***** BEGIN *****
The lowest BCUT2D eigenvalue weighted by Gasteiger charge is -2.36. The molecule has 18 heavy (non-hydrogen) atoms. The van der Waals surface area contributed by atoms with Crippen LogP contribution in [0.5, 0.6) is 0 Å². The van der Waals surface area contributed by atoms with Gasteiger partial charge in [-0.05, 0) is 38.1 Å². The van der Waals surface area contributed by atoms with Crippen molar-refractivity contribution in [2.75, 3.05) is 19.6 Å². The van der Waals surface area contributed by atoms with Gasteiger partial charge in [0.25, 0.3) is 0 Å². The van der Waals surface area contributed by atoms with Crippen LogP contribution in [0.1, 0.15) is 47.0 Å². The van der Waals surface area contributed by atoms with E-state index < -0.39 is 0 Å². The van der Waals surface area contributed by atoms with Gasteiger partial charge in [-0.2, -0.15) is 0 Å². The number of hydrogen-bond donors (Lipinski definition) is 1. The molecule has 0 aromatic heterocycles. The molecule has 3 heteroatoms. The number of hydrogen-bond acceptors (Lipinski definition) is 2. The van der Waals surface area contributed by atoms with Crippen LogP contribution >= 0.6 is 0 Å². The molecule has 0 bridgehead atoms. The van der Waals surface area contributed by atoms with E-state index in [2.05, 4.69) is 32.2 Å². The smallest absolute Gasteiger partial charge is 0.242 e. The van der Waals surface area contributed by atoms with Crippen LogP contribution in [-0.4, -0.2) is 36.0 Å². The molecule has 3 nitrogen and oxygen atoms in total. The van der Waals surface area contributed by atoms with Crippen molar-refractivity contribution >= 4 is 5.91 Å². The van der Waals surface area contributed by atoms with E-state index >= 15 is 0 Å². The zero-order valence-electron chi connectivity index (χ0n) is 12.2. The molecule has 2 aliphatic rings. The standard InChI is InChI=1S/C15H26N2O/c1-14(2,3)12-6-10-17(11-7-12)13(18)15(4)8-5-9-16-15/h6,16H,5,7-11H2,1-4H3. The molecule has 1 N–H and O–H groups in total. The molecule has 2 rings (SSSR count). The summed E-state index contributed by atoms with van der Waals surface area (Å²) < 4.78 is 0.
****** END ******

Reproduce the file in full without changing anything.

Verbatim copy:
The lowest BCUT2D eigenvalue weighted by Gasteiger charge is -2.36. The molecule has 18 heavy (non-hydrogen) atoms. The van der Waals surface area contributed by atoms with Crippen LogP contribution in [0.5, 0.6) is 0 Å². The van der Waals surface area contributed by atoms with Gasteiger partial charge in [-0.05, 0) is 38.1 Å². The van der Waals surface area contributed by atoms with Crippen molar-refractivity contribution in [2.75, 3.05) is 19.6 Å². The van der Waals surface area contributed by atoms with Gasteiger partial charge in [0.25, 0.3) is 0 Å². The van der Waals surface area contributed by atoms with Crippen LogP contribution in [0.1, 0.15) is 47.0 Å². The van der Waals surface area contributed by atoms with E-state index < -0.39 is 0 Å². The van der Waals surface area contributed by atoms with Gasteiger partial charge in [-0.2, -0.15) is 0 Å². The number of hydrogen-bond donors (Lipinski definition) is 1. The molecule has 0 aromatic heterocycles. The molecule has 3 heteroatoms. The number of hydrogen-bond acceptors (Lipinski definition) is 2. The van der Waals surface area contributed by atoms with Crippen LogP contribution >= 0.6 is 0 Å². The molecule has 0 bridgehead atoms. The van der Waals surface area contributed by atoms with E-state index in [2.05, 4.69) is 32.2 Å². The smallest absolute Gasteiger partial charge is 0.242 e. The van der Waals surface area contributed by atoms with Crippen LogP contribution in [-0.4, -0.2) is 36.0 Å². The molecule has 3 nitrogen and oxygen atoms in total. The van der Waals surface area contributed by atoms with Crippen molar-refractivity contribution >= 4 is 5.91 Å². The van der Waals surface area contributed by atoms with E-state index >= 15 is 0 Å². The zero-order valence-electron chi connectivity index (χ0n) is 12.2. The molecule has 2 aliphatic rings. The standard InChI is InChI=1S/C15H26N2O/c1-14(2,3)12-6-10-17(11-7-12)13(18)15(4)8-5-9-16-15/h6,16H,5,7-11H2,1-4H3. The molecule has 1 N–H and O–H groups in total. The molecule has 2 rings (SSSR count). The summed E-state index contributed by atoms with van der Waals surface area (Å²) < 4.78 is 0.